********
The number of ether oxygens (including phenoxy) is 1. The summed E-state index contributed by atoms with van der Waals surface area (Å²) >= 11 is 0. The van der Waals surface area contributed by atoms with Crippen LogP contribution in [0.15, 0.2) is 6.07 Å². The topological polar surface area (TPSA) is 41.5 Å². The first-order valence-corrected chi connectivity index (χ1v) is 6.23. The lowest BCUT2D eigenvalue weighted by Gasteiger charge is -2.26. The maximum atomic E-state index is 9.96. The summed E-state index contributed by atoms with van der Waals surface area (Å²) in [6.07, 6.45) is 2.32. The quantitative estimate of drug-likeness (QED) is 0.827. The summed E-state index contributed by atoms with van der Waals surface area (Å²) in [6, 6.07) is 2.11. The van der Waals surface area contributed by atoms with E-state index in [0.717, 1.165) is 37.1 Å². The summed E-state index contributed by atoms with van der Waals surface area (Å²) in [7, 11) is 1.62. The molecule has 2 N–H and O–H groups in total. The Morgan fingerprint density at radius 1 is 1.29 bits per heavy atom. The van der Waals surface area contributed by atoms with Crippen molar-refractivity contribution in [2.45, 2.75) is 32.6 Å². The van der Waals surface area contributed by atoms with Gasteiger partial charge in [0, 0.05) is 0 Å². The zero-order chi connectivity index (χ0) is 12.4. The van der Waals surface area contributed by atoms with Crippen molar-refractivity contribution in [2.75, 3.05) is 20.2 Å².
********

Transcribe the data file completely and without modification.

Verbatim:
The number of ether oxygens (including phenoxy) is 1. The summed E-state index contributed by atoms with van der Waals surface area (Å²) >= 11 is 0. The van der Waals surface area contributed by atoms with Crippen LogP contribution in [0.15, 0.2) is 6.07 Å². The topological polar surface area (TPSA) is 41.5 Å². The first-order valence-corrected chi connectivity index (χ1v) is 6.23. The lowest BCUT2D eigenvalue weighted by Gasteiger charge is -2.26. The maximum atomic E-state index is 9.96. The summed E-state index contributed by atoms with van der Waals surface area (Å²) in [6.07, 6.45) is 2.32. The quantitative estimate of drug-likeness (QED) is 0.827. The summed E-state index contributed by atoms with van der Waals surface area (Å²) in [6, 6.07) is 2.11. The van der Waals surface area contributed by atoms with E-state index in [0.717, 1.165) is 37.1 Å². The summed E-state index contributed by atoms with van der Waals surface area (Å²) in [7, 11) is 1.62. The molecule has 2 N–H and O–H groups in total. The Morgan fingerprint density at radius 1 is 1.29 bits per heavy atom. The van der Waals surface area contributed by atoms with Crippen molar-refractivity contribution in [2.45, 2.75) is 32.6 Å². The van der Waals surface area contributed by atoms with Gasteiger partial charge in [0, 0.05) is 0 Å². The zero-order chi connectivity index (χ0) is 12.4. The van der Waals surface area contributed by atoms with Crippen molar-refractivity contribution in [2.75, 3.05) is 20.2 Å².